Grid Drawings - Learn How To Draw A Cat
Grid drawings are simple enough for people who are daunted by the task of drawing a picture without a starting point. Even professional artists are known to use grid drawings to enlarge small objects, so never underestimate the power of this technique! You might wonder how you can draw a picture on a grid, but is quite simple as you can use graph paper with large squares, or even make your own grid as I did in this tutorial. Grid drawings are also useful for enlarging a small object when sketching, although in the subject I drew this picture I did not do that. However, when I was in high school our geometry teacher had us each enlarge a picture from a small comic strip to draw on a 8 1/2 by 11-inch sheet of printer paper, which shows this drawing lesson could work in both math and art. Drawing on a grid can be quite fun, and this is an art project that can be tailored to the ability level of most anyone. You can buy graph paper with large squares for this drawing project, or make your own as I did with a ruler. Personally, I always prefer to make my own grid paper as I can customize it to my needs this way!
First I used a ruler to create a grid on the reference photograph of Maxx.
On my blank paper I also made a grid, and I will use the grid on the reference photograph to determine what I should draw in each box. Using a graph for drawing is a helpful technique for focusing on one part of a drawing at a time.
When I start sketching in the details on the graph, I usually start at the top working with one box at a time. Sketch in each square of your graph however you wish, but focusing on one square at a time is the easiest technique for me.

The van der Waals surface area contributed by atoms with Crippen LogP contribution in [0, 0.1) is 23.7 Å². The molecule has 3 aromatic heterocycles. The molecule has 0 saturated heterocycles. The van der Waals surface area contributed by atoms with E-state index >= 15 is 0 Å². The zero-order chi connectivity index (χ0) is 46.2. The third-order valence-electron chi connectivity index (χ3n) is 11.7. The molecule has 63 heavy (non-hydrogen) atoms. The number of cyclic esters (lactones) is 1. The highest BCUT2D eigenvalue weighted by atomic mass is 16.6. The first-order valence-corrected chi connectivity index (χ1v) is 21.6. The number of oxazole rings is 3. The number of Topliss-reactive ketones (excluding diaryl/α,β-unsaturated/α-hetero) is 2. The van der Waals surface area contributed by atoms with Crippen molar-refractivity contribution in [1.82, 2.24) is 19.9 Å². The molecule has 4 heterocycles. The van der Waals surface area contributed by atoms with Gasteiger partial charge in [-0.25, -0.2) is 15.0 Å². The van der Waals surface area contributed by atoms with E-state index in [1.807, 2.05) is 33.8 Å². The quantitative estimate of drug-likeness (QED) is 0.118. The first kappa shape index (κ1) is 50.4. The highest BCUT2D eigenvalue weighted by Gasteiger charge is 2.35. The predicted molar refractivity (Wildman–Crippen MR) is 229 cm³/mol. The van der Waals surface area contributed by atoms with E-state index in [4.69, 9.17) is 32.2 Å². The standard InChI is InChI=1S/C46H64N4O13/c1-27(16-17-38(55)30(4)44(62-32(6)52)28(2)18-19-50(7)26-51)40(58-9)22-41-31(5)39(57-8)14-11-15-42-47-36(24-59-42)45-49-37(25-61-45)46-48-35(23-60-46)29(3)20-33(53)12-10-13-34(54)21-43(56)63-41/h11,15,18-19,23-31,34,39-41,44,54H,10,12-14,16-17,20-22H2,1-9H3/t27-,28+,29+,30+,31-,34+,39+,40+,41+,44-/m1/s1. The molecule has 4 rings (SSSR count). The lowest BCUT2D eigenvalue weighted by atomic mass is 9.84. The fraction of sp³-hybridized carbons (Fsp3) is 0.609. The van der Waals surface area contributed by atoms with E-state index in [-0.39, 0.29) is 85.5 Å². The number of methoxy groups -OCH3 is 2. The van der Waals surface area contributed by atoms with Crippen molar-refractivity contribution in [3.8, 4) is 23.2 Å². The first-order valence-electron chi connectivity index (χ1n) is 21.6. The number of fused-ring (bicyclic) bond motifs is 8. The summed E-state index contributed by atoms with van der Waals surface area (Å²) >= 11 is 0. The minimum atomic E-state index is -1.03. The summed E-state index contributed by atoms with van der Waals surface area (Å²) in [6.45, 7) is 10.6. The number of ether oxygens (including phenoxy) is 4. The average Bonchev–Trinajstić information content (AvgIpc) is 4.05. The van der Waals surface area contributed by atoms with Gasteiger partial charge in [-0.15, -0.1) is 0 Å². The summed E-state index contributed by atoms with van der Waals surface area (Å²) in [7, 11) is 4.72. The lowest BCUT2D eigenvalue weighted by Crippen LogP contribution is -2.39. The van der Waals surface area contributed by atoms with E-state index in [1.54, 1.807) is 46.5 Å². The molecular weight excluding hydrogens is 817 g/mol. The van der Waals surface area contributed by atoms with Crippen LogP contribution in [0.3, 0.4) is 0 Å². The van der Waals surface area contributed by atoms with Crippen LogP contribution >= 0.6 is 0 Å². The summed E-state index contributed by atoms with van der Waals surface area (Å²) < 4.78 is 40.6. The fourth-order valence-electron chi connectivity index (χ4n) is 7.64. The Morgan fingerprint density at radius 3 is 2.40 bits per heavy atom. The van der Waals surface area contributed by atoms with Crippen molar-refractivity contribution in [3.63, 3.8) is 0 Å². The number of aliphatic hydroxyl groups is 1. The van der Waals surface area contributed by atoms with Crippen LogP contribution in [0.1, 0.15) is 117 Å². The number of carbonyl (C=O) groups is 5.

One satisfying element of the grid drawing method is watching your picture slowly take shape.
As I draw my cat on the grid, I look at the reference photograph to make sure I am emulating what I see in each box.
Adding the eyes and other details to Maxx makes him look more lifelike already, but there is still much to add to my sketch at this point in the process.
I created a YouTube video to demonstrate how I used the grid to draw each portion of the cat. The grid method is a good tool that will help you focus on sketching rather than allowing your mind to wander.
The grid drawing method is also an easier way to concentrate since just starting from scratch can be a daunting task if you have never sketched before.
The sketch of Maxx begins to come together once I add the bottom part of the cradle.
In this video Maxx looks more put together since he is now fully sketched out.
I should have used a light gray marker to accurately portrait to color of Maxx's fur, but I opted to use a brown marker without thinking much about it at the time. Actually, I like how Maxx turned out with light brown fur, but next time I plan on drawing him with his actually light gray coat.
I defined Maxx's tail and the other features of his body with a darker brown marker, but colored in the majority of his fur with the light brown marker.
The vibrant purple marker was perfect for coloring in the blanket in Maxx's doll cradle. However, there was no blanket in the reference picture, I simply used artistic license to create this detail in my sketch.
The blanket looks very bold as I continue to color it in.
I used several different shades of pink to color in Maxx's doll cradle. Well Maxx is not a doll, but he used to love sleeping in that little cradle.
I colored in the top-half of the background with a navy blue colored marker.
I continue to color in the navy blue portion of my Maxx illustration.
The grid is now completely covered since I used to the markers to finish coloring in my kitten Maxx. This illustration is special to me since it helps me to commemorate the life of a special kitten I had many years ago. The video below also shows what the completed illustration looks like.